From Captivity to Storytelling

Alumna Kiyo Sato shares her story of forced internment in World War II

Headshot of Kiyo Sato wearing a U.S. Air Force Nursing hatPHOTO: Courtesy of Lisa Sato-Wheaton

When Japan bombed Pearl Harbor Dec. 7, 1941, Kiyo Sato's world fell apart. Her Japanese-American family instantly became "alien enemies" of the United States. FBI agents interrogated her father. Sato's Caucasian junior-college classmates stopped speaking to her. At night, while her younger siblings were asleep, Sato and her parents stayed up planning for what they called the "train trip"—the family's forced removal from their Sacramento fruit farm to a Japanese internment camp in Poston, Arizona.

Camp conditions were harsh—scorching temperatures; communal pit toilets; "wages" of $12 to $16 a month for a doctor. At times, Sato despaired, but she, her parents and others in the camp found ways to protect the younger children from the harsher realities of life there, with baseball games and other activities. Seven of her eight siblings were there. Meanwhile, Sato's brother Steve, who had volunteered for the U.S. Army, was stationed in Missouri.

The memories are indelible, and Sato (NUR '48) has made it her mission to live a life based on the enduring lessons she learned from her parents, particularly during the awful days of internment: that children come first.

She spent her career as a nurse and adopted four children who opened her eyes to the hardships of kids in foster care. Today at age 96, she lives in Sacramento and still gives talks about her time in Poston to educate younger generations about this ugly chapter in their country's history "so that we will not repeat our mistakes."

Sato began publicly speaking about her internment during college, after a Baptist group helped her leave Poston after six months and attend Hillsdale College in Hillsdale, Michigan. "I haven't stopped speaking since," she said.

Sato aimed to become a registered nurse. But three universities—including Western Reserve University—denied her admission, each claiming they couldn't admit students of Japanese descent, according to her memoir.

She later reapplied and attended Western Reserve's Frances Payne Bolton School of Nursing in the U.S. Cadet Nurse Corps program, created by Congress during World War II to ensure the nation had enough nurses at home and on the frontlines.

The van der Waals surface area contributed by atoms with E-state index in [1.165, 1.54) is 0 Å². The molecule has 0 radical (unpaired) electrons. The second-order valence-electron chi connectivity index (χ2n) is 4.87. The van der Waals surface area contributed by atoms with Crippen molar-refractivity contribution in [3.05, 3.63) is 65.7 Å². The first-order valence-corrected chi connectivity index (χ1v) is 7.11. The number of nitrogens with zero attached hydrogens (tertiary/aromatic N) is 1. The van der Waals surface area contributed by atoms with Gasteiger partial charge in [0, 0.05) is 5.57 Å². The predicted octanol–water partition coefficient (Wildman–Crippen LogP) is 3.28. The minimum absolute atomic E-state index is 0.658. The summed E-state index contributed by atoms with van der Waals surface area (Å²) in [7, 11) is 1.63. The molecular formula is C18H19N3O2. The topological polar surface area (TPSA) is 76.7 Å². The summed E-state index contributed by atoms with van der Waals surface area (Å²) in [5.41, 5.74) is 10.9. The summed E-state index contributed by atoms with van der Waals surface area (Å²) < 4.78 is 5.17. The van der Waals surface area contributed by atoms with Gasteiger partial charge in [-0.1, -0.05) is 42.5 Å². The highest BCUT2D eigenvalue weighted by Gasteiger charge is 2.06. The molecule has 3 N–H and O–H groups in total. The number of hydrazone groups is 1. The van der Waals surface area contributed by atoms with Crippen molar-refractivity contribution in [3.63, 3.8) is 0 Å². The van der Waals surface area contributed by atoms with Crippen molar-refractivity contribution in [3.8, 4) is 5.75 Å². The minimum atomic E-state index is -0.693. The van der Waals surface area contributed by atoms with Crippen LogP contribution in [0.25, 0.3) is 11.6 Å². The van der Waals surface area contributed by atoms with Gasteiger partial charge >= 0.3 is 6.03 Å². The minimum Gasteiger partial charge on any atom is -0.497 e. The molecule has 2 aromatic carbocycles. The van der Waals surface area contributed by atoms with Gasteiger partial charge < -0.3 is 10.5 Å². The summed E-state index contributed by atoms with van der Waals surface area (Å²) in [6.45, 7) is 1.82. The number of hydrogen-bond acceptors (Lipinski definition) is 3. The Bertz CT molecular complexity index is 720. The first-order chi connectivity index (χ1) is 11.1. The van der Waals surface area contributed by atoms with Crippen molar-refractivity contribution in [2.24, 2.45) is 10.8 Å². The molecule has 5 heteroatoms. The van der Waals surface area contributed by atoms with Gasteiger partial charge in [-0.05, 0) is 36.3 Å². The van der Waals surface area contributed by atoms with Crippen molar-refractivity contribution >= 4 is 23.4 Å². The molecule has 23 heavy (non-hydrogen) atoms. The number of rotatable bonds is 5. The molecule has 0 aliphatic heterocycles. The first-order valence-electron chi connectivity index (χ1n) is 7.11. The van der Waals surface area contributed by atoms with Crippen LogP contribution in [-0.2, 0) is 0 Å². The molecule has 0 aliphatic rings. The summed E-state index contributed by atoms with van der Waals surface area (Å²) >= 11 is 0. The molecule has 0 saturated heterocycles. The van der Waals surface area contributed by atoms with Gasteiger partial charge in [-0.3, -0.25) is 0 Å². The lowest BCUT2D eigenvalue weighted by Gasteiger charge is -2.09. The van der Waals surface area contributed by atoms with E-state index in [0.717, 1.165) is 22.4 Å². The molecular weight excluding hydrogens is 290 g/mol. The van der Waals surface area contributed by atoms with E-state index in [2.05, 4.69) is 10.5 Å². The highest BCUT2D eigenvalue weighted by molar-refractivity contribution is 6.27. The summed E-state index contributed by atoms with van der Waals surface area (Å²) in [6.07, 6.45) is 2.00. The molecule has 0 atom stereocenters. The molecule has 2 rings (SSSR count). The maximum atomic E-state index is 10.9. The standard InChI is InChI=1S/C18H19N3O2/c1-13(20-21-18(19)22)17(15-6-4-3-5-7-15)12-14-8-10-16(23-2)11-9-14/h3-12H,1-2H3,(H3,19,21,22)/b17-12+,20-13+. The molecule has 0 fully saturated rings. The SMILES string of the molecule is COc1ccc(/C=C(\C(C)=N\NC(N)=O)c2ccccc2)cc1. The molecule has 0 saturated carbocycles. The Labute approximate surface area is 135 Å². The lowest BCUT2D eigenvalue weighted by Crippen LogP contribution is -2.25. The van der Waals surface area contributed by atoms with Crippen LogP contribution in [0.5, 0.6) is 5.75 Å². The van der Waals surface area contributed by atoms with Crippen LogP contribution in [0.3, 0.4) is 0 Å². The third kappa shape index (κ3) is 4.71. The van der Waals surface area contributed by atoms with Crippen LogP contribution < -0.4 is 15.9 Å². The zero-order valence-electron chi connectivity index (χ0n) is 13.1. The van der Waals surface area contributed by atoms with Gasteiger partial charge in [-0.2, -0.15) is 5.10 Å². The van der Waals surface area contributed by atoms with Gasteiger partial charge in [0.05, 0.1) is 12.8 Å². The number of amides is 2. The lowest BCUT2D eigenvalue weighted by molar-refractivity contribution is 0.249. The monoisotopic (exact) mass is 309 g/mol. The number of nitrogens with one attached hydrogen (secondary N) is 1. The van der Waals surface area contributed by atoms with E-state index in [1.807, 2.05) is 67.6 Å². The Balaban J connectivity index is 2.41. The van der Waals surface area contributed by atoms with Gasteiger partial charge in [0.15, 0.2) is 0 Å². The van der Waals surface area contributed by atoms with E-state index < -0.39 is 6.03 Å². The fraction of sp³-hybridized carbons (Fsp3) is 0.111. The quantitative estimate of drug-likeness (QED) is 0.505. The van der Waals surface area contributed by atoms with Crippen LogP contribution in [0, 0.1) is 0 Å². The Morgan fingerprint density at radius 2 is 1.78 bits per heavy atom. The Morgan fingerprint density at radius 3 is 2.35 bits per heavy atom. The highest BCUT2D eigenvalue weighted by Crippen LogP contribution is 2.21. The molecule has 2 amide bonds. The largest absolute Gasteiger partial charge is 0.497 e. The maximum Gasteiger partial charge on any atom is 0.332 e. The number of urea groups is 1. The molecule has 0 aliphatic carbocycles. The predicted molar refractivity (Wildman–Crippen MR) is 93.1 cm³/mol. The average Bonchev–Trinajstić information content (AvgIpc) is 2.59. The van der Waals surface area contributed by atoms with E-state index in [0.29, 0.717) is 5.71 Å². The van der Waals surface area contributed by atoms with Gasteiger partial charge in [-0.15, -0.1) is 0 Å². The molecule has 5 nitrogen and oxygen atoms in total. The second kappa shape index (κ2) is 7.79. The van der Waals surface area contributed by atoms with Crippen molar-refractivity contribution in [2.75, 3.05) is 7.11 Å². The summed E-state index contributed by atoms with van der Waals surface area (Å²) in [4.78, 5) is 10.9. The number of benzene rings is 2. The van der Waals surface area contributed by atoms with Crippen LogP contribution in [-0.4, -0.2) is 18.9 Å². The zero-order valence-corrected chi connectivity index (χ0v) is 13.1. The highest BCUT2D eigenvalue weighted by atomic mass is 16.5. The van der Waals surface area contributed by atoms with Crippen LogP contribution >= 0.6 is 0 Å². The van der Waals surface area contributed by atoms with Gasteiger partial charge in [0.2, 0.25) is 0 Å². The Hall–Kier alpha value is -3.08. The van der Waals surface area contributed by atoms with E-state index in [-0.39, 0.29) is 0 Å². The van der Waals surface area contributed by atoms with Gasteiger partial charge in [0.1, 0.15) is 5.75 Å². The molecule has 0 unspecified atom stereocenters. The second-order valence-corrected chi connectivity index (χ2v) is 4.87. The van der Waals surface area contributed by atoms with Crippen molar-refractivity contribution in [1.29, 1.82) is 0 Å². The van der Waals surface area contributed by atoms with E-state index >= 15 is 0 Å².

Sato did become an RN, earning a master's in nursing and a certificate in public health nursing from the university, and later served in the U.S. Air Force during the Korean War, with postings in the Philippines and Japan. "America was my country and I wanted to serve," said Sato. "The same for my [five] brothers, who all served in the military."

Sato returned to Sacramento, where her work as a public-health nurse included administering vision and hearing screenings. But frustrated with the standard test, Sato developed the Blackbird Vision System in the early 1980s, modifying the uppercase E into a stylized bird to better screen nonverbal, nonliterate and non-English speaking preschoolers. She still administers it periodically in schools and libraries.

In 2007, Sato published her memoir now titled Kiyo's Story, which won a 2008 William Saroyan International Prize for Writing, an honor jointly awarded by the Stanford Libraries and the William Saroyan Foundation.

Sato's service as a nurse in the Korean War is featured in the new teen book Women in the Military: From Drill Sergeants to Fighter Pilots by Connie Goldsmith. "The fact that Kiyo served in the U.S. military after the government incarcerated her and her family during WWII inspired me to include her," Goldsmith said. "Her father's wish for his children to be good citizens has been a cornerstone of Kiyo's life."

Deep Connections

At Western Reserve University, Kiyo Sato was part of the U.S. Cadet Nurse Corps. That 1943 initiative was created under legislation introduced and championed by Ohio Rep. Frances Payne Bolton, who already had a deep connection to nursing. Two decades earlier, Bolton provided a landmark gift to Western Reserve to establish one of the first independent college-level nursing schools. In 1935, it was renamed the Frances Payne Bolton School of Nursing.

—Jennie Yabroff